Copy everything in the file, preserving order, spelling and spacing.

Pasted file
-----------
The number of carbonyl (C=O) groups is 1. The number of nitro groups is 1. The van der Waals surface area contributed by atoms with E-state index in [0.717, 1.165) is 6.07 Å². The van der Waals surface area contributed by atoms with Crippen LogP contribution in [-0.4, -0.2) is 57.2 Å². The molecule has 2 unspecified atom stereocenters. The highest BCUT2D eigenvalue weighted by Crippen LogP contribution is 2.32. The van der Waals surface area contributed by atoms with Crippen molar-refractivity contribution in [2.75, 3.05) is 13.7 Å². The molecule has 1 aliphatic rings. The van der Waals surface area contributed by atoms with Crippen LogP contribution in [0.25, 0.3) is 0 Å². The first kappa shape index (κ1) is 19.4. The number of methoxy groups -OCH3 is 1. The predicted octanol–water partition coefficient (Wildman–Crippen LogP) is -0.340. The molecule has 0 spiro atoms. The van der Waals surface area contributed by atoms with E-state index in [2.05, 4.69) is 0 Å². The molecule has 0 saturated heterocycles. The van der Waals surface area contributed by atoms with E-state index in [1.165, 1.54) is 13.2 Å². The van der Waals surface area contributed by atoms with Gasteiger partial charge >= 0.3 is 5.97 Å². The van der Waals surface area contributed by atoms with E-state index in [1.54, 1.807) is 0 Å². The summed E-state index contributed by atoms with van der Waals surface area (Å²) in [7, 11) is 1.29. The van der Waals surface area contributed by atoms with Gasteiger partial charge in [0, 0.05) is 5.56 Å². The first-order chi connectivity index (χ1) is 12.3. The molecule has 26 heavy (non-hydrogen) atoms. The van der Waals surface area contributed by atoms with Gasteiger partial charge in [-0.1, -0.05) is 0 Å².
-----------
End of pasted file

The number of carbonyl (C=O) groups is 1. The number of nitro groups is 1. The van der Waals surface area contributed by atoms with E-state index in [0.717, 1.165) is 6.07 Å². The van der Waals surface area contributed by atoms with Crippen LogP contribution in [-0.4, -0.2) is 57.2 Å². The molecule has 2 unspecified atom stereocenters. The highest BCUT2D eigenvalue weighted by Crippen LogP contribution is 2.32. The van der Waals surface area contributed by atoms with Crippen molar-refractivity contribution in [2.75, 3.05) is 13.7 Å². The molecule has 1 aliphatic rings. The van der Waals surface area contributed by atoms with Crippen LogP contribution in [0.25, 0.3) is 0 Å². The first kappa shape index (κ1) is 19.4. The number of methoxy groups -OCH3 is 1. The predicted octanol–water partition coefficient (Wildman–Crippen LogP) is -0.340. The molecule has 0 spiro atoms. The van der Waals surface area contributed by atoms with E-state index in [2.05, 4.69) is 0 Å². The molecule has 0 saturated heterocycles. The van der Waals surface area contributed by atoms with E-state index in [1.165, 1.54) is 13.2 Å². The van der Waals surface area contributed by atoms with Gasteiger partial charge >= 0.3 is 5.97 Å². The van der Waals surface area contributed by atoms with E-state index in [1.54, 1.807) is 0 Å². The summed E-state index contributed by atoms with van der Waals surface area (Å²) in [7, 11) is 1.29. The van der Waals surface area contributed by atoms with Gasteiger partial charge in [0, 0.05) is 5.56 Å². The first-order chi connectivity index (χ1) is 12.3. The molecule has 26 heavy (non-hydrogen) atoms. The van der Waals surface area contributed by atoms with Gasteiger partial charge in [-0.1, -0.05) is 0 Å².